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The U-Shape of Happiness


3/5/2008 4:44:30 PM

There's a theory making the rounds among scholars these days that happiness is a U-shaped experience. It peaks in our youth and old age and virtually disappears during the middle years. One study, which analyzed data on 2 million people in 80 countries, found that this long trough of unhappiness occurs in both men and women, single and married people, the rich and poor and those raising children and those who aren't. In short, according to a pretty significant body of empirical data, if you’re over the age of 20 and under the age of 70, you might as well pack it in--you’re going to be sad whether you like it or not.

The problem I have with this theory—and at this point, it’s nothing more than that, despite all the data—is its underlying assumption. The evidence suggests that adults are naturally unhappy. However, we have no definitive explanation as to why that might be so or even if we are interpreting the evidence correctly. The emerging view is that middle age confronts (most of) us with an unpleasant reality: our dreams haven’t been realized and aren’t going to be. That undeniable fact causes us to slip into a deep funk … until we get so old we don’t care any more. There’s a certain logic to this notion, I suppose, but I don’t buy it. It assumes that, by middle age, our minds have shut down, our bodies have grown decrepit, and we have so many obligations and responsibilities that we can no longer chase our dreams. To me, that’s the equivalent of saying the U.S. Declaration of Independence is age delimited. In other words, you are guaranteed Life, Liberty and the pursuit of Happiness, but only if you are not a middle-aged adult.

So what’s my explanation? I think a lot of people are reporting a middle age of unhappiness because they refuse to change or don’t think they can. The central feature of their life outside their family—the activity to which they devote a third or more of their day—is their work. And, sadly, for many of us, our work is enervating, dispiriting and demeaning. We are bullied by bad employers that:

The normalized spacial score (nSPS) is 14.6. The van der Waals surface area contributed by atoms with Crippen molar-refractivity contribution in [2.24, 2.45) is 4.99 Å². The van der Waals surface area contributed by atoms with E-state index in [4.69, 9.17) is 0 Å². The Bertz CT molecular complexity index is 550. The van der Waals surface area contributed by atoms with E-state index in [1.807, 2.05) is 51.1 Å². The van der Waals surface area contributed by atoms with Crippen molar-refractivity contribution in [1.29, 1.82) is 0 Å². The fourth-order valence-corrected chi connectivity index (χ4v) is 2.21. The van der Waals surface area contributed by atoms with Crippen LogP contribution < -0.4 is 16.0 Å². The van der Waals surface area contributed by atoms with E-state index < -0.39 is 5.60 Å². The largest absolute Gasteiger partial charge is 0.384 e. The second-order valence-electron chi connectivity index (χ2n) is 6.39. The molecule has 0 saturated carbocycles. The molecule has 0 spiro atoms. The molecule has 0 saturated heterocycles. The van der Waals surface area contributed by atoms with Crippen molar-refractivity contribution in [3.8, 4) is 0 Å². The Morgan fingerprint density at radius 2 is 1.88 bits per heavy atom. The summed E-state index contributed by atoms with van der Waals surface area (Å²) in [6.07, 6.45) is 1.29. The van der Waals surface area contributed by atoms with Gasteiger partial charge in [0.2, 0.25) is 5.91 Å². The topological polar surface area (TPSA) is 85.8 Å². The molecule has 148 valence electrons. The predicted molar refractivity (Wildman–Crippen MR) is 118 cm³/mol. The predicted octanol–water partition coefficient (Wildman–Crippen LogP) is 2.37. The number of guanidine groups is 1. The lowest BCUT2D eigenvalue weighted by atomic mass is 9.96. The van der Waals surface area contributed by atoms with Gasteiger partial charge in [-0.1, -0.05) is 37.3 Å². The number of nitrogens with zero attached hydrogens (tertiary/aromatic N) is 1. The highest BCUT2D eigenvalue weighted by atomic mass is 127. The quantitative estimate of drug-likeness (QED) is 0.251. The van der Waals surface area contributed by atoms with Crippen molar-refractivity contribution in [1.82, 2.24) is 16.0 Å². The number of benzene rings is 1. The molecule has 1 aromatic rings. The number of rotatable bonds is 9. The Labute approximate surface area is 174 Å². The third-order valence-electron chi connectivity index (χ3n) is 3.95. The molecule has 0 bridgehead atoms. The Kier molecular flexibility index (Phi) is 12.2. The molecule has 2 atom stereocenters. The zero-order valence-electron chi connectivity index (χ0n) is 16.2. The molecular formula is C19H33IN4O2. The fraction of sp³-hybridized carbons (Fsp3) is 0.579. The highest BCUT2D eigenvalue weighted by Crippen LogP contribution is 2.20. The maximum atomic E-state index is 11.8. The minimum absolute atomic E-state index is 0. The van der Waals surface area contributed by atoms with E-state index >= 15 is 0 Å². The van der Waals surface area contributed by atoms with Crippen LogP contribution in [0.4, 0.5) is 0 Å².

• describe us their key to success and then lay us off to get a bump in their share price;


  • argue they can’t afford a 50 cent increase in the minimum wage, yet routinely pay their CEOs millions of dollars a year;


  • beat their chests about the importance of healthy living, but promote supervisors who make us work on weekends, holidays and vacations; and


  • promise to respect our careers and treat us as cognitive beings only to recruit and manage us as carbon-based cogs.


  • We face all of these depressing aspects of our work and are convinced we can’t or simply won’t do anything about it. And, I believe we can and should.

  • First, we can because the dynamic of the workplace has changed. Today, employers are desperate to hire two kinds of talent: those who have hard to find skills (e.g., Web programmers, certain kinds of sales reps, engineers, nurses and pharmacists) and those who are peak performers (e.g., they not only excel in their own field, but they raise the performance of those around them). The organizations that have an unfair share of such employees will outperform their competitors, so if you have one or both of these characteristics, you can write your own ticket. There will be lots of employers trying to recruit you and, once hired, those employers will pay you better and do whatever they can to support your best work. Unlike in previous generations of workers, you will control the direction and content of your career, not the organizations that employ you.


  • Second, we should because doing so will change the dynamic of our life. Taking control of the direction and content of your career is the single best way to achieve happiness on-the-job. When you are working in a field that promotes your best work and for an employer that respects and supports your talent, you are engaged in one of humankind’s unique and most important challenges: the emancipation and expression of the champion within you. Each of us has the capacity to excel at work that is meaningful and satisfying to us. If we exercise that capacity, we give ourselves the opportunity to explore the unlimited dimensions of our gifted self, the naturally able person we are. That experience of continuously reaching for and achieving more of the excellence within us transforms the pursuit of Happiness from a promise to an outcome we can actually accomplish.


  • The middle years of life are undeniably filled with imposing challenges and heavy responsibilities. They become a wasteland of unhappiness, however, only if we let them. Our work is one of the central features of adulthood. If we direct our careers toward work that engages and fulfills us, therefore, we will infuse those years with a happiness that is every bit as great as that which we enjoy in our youth and old age. In effect, we will change happiness from a U-shaped to an o-shaped experience or one that continues on and on and on.

    Thanks for reading, Peter



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